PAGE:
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Can’t Get No Satisfaction

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But the problems wrought by technological advancement go far beyond trespasses into our homes. They’ve done something to how we perceive time—and, by extension, work and leisure—itself. There’s a way New Yorkers often describe this, actually. They say they’re busy. It’s hard to find New Yorkers who don’t believe themselves to be really, really busy, whether they have six kids or none, and whether they’re trading bonds or driving cabs. “Busyness”—a homophone of business, which cannot be an accident—has become the defining sensation of city life. If busy meant “fulfilled,” or “engaged,” that’d be one thing, but it seems, in most cases, to mean “overloaded” or “frazzled.” In Faster: The Acceleration of Just About Everything, James Gleick points out that doctors and sociologists even have a name for this harried sensation: “hurry sickness.”

The great paradox of efficiency is that the more we speed up, the more acute our frustrations when we’re forced to slow down. Is it not possible that these ambient frustrations function as chronic stressors, and—in some subtle but crucial way—contribute to feeling worn out? Americans, Gleick writes, spend an estimated 3 billion minutes a year waiting on hold with the software industry; they race to airports only to wait for hours; they start to jitter inside elevators if the doors take more than four seconds to close. (Elevator engineers even have a term for how long it takes—door dwell—before people start jamming their fingers on the door close button, which is usually a placebo, a function already disabled by litigation-conscious building managers.)

“Gridlocked and tarmacked are metonyms of our era,” Gleick writes. “To be gridlocked or tarmacked is to be stuck in place, our fastest engines idling all around us, as time passes and blood pressures rise.”

Though it’s not quite the same thing, I often feel gridlocked when answering my e-mail. My friends would probably be startled to learn this, because my e-mails ricochet back within seconds, as if attached to a rubber band. But it’s hard to escape the sensation, as I answer each and every one, that I’m being stopped at a tollbooth.

If one of the surest recipes for burnout, as Michael Leiter has said, is the sensation of inefficiency—particularly if we’re still expending energy and seeing little in return—then there may be something about the modern office that conspires to burn us out. In 2005, a psychiatrist at King’s College London did a study in which one group was asked to take an IQ test while doing nothing, and a second group to take an IQ test while distracted by e-mails and ringing telephones. The uninterrupted group did better by an average of ten points, which wasn’t much of a surprise. What was a surprise is that the e-mailers also did worse, by an average of six points, than a group in a similar study that had been tested while stoned.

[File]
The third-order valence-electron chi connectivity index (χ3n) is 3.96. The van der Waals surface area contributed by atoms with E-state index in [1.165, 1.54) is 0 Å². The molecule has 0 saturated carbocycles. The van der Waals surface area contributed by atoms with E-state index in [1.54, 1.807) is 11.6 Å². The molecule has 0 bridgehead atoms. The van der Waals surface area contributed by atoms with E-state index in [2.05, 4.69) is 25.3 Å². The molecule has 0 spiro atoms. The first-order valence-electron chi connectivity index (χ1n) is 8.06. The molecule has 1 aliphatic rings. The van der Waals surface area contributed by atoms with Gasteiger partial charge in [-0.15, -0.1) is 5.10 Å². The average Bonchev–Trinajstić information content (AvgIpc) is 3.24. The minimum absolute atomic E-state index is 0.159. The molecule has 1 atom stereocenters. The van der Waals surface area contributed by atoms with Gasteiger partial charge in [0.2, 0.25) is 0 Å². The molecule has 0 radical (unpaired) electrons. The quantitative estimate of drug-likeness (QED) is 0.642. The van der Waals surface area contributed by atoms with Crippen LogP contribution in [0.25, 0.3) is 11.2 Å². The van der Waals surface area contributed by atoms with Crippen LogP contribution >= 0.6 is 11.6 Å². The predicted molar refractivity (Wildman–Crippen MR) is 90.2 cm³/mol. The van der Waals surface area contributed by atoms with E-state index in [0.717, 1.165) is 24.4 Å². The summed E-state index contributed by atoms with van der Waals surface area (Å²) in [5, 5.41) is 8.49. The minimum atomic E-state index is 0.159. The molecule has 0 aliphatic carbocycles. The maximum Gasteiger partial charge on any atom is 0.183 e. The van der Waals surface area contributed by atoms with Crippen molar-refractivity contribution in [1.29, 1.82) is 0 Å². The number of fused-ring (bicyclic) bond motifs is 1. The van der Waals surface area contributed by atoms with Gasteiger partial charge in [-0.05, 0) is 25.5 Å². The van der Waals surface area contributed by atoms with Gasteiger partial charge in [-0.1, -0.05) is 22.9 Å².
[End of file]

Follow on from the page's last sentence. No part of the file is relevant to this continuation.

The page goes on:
That’s right. Stoned. Those people were literally burned out, and they did better.

“There is something about interruption that makes people especially unproductive,” says Suzanne Bianchi, a sociology professor at the University of Maryland and co-author of the new book Changing Rhythms of American Family Life. “And technology interrupts us all the time—e-mails, cell phones. It feeds into our sense of control”—another key factor in burning out, feeling a lack of control—“and highly educated workers all will talk as if they’re terribly overworked, how they feel as if there’s never enough time. Partly, we’re supposed to say it, but I think people also genuinely feel that way, even though they have the time. That’s what’s intrigued us. The subjective and the objective don’t line up.”

Indeed, that’s her colleagues’ most startling finding of all. Most Americans believe they work more today than they did 35 years ago. Yet according to the American Time Use Survey, an ambitious project that for 41 years has been asking thousands of participants to keep detailed time diaries, Americans now have five more hours of leisure per week (38) than they did in 1965. Certainly, there are academics who reject these numbers—in The Overworked American, published in 1992, the economist Juliet Schor calculated we were working nearly an extra month per year, setting off a rather sharp debate about her methodology—but even those who agree our leisure time is increasing will readily concede that Americans experience their leisure quite differently and therefore may feel as if they’re working more. For one thing, it’s non-contiguous leisure time, time meted out in discrete increments. Human beings have always resisted the fracturing of time. Gleick points out that Plautus cursed the sundial. Now, he says, we gain 90- second reprieves with our microwave ovens. But do we do anything meaningful in those 90 seconds? Or do they vanish in the same particle puff?


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